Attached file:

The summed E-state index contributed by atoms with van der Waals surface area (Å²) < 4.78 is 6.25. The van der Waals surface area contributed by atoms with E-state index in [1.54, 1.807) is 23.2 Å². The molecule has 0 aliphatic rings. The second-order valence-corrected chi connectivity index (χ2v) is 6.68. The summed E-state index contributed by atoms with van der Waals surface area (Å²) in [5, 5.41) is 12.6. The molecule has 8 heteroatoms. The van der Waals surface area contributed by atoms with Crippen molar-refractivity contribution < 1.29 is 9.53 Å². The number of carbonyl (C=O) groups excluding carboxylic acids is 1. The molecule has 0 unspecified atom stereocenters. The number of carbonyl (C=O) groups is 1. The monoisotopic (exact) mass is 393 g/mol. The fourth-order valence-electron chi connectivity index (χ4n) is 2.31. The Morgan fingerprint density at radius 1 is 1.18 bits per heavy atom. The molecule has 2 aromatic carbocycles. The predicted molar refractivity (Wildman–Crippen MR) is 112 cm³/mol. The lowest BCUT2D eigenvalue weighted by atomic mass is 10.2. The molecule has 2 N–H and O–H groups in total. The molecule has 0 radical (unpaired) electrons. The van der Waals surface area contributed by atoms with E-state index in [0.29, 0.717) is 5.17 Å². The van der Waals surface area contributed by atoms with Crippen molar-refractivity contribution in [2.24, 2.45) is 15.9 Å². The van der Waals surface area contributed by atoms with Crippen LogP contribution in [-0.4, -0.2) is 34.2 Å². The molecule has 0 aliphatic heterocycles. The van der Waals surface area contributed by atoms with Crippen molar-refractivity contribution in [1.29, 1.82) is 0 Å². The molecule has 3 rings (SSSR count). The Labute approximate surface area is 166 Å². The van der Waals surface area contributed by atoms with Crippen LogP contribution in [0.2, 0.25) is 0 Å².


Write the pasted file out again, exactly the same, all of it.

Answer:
The summed E-state index contributed by atoms with van der Waals surface area (Å²) < 4.78 is 6.25. The van der Waals surface area contributed by atoms with E-state index in [1.54, 1.807) is 23.2 Å². The molecule has 0 aliphatic rings. The second-order valence-corrected chi connectivity index (χ2v) is 6.68. The summed E-state index contributed by atoms with van der Waals surface area (Å²) in [5, 5.41) is 12.6. The molecule has 8 heteroatoms. The van der Waals surface area contributed by atoms with Crippen molar-refractivity contribution < 1.29 is 9.53 Å². The number of carbonyl (C=O) groups excluding carboxylic acids is 1. The molecule has 0 unspecified atom stereocenters. The number of carbonyl (C=O) groups is 1. The monoisotopic (exact) mass is 393 g/mol. The fourth-order valence-electron chi connectivity index (χ4n) is 2.31. The Morgan fingerprint density at radius 1 is 1.18 bits per heavy atom. The molecule has 2 aromatic carbocycles. The predicted molar refractivity (Wildman–Crippen MR) is 112 cm³/mol. The lowest BCUT2D eigenvalue weighted by atomic mass is 10.2. The molecule has 2 N–H and O–H groups in total. The molecule has 0 radical (unpaired) electrons. The van der Waals surface area contributed by atoms with E-state index in [0.29, 0.717) is 5.17 Å². The van der Waals surface area contributed by atoms with Crippen molar-refractivity contribution in [2.24, 2.45) is 15.9 Å². The van der Waals surface area contributed by atoms with Crippen LogP contribution in [-0.4, -0.2) is 34.2 Å². The molecule has 0 aliphatic heterocycles. The van der Waals surface area contributed by atoms with Crippen molar-refractivity contribution in [1.29, 1.82) is 0 Å². The molecule has 3 rings (SSSR count). The Labute approximate surface area is 166 Å². The van der Waals surface area contributed by atoms with Crippen LogP contribution in [0.2, 0.25) is 0 Å².